Michael Travis Discusses Improvisation with Snakes & Stars

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    Michael Travis Discusses Improvisation with Snakes & Stars
    Published: March 26, 2024

    Michael Travis and Aaron Johnston of Snakes & Stars.

    As the founding drummer of the iconic jam band, String Cheese Incident, Michael Travis has been playing improvisational music at a professional level since the 90s. He dove headfirst into the world of electronic dance music with the long-running project EOTO (2006-2021), which was a collaboration with fellow SCI member Jason Hann, and is the stuff of music festival legends.

    Now that EOTO has run its course, Travis is back again with a new project, Snakes & Stars, this time a collaboration with Aaron Johnston (Brazilian Girls, David Byrne’s American Utopia). The duo performs all-improvised electronic music and focuses on building songs on the spot, and are currently touring with a stop in our hometown at the Charleston Pour House on Wednesday, March 27th.

    I had a chance to catch up with Trav to discuss Snakes & Stars, working with Aaron Johnston, and the spirit of improvisational music. Read on to see what we talked about.

    Getting Into Electronic Music: EOTO & Zilla

    “I was obviously into rock and roll for a long time,” Travis explains, “and then discovered electronic music and thought it was really cool, but that the one thing about it is that it’s generally pretty static. DJs and producers are standing up there playing previously existing songs, which on a certain level will always be the same.”

    With the above in mind, Travis decided that he wanted to bring some of the jam band ethos to the world of electronic music. He started with the livetronica band Zilla in 2003, and later formed EOTO with Hann to explore this improvisational aspect.

    “With EOTO starting out, and before that with Zilla, I was kind of electronically tinged. Just trying to infuse the jam band ethos of improvising, and how it’s different every night because nobody knows what’s going to happen, infuses the whole night with this exciting energetic wave. And so I was always compelled with doing that with Zilla and EOTO and now Snakes & Stars. Snakes & Stars is a little more introspective maybe. EOTO got pretty… kind of was a party band. So this is more spacey stuff. Trippier maybe.”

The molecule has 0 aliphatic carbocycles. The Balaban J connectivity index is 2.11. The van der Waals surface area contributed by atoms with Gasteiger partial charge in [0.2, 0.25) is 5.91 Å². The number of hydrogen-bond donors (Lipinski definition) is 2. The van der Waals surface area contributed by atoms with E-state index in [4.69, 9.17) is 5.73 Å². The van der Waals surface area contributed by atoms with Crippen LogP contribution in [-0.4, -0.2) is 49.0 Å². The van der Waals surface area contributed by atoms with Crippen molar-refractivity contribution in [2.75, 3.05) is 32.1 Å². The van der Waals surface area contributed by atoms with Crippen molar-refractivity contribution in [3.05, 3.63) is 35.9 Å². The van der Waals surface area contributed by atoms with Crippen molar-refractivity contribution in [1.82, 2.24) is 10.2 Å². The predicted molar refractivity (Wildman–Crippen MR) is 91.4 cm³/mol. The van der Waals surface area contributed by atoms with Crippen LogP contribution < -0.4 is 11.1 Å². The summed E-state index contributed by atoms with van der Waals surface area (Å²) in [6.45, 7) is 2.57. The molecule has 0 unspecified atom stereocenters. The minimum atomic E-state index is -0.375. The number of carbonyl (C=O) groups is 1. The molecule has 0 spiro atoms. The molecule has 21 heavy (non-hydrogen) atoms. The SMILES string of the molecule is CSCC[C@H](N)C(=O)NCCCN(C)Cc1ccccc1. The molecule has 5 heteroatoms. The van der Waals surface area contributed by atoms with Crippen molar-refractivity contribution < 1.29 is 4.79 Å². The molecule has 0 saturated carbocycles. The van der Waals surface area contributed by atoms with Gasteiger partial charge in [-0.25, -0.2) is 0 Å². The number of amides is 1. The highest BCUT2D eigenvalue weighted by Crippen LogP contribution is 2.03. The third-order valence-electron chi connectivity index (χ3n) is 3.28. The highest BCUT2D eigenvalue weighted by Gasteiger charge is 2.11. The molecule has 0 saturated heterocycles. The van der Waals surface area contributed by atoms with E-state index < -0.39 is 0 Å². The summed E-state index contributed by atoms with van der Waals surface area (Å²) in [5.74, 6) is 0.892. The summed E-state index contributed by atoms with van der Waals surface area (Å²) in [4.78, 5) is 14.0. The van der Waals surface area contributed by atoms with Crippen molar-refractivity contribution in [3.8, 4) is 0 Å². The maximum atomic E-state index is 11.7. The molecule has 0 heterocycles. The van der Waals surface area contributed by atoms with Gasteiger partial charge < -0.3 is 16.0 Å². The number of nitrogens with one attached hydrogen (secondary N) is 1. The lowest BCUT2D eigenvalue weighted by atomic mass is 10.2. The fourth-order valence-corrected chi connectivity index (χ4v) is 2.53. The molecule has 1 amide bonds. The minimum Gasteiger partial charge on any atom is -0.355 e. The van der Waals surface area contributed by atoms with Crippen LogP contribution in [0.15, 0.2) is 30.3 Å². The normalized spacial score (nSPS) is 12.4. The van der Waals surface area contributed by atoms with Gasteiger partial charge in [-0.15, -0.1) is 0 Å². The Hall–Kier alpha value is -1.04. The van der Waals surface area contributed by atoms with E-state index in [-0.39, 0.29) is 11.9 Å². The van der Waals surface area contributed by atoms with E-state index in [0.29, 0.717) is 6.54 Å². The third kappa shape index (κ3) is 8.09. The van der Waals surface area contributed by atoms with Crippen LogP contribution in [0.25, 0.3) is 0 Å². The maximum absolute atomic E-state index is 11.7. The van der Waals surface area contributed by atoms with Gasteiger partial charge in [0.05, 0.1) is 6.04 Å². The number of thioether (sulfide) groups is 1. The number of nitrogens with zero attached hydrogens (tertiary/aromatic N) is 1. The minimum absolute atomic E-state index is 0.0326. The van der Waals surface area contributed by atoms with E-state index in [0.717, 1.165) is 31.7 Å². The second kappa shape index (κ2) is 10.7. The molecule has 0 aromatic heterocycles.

Snakes & Stars: Michael Travis & Aaron Johnston

    In Snakes & Stars, Travis forgoes his drum kit in favor of a bass guitar and keyboards, while Johnston holds down the electronic drum kit. The duo first met in 1999 after Johnston played on SCI member Michael Kang’s album, Comotion, and then Johnston sat in with String Cheese in NYC.

    “I was really struck with his presence when we had him come sit in. And I thought he was an amazing person, an amazing player. Back in ’99 in New York City, we had kind of a cool moment. So then when EOTO had run its course creatively and I was looking for a new outlet. He lives near me. And I’m like, ‘Hey, let’s check this thing out.’ He said, ‘Okay, no problem, let’s do it.’”

    They found some studio space and jammed it out, and Snakes & Stars was born.

    “And then from there, Aaron went full electronic drum kit,” Travis says. “Now, all of the sounds are coming out of the computer, which gives it a more authentic feel than before, he was kind of an acoustic kit, which is cool for sure, but gives it a whole different vibe.”

    Travis explains how they don’t even have a talkback mic to communicate with each other on stage, making the experience something akin to unbridled creativity.

    On Improvisation & the Grateful Dead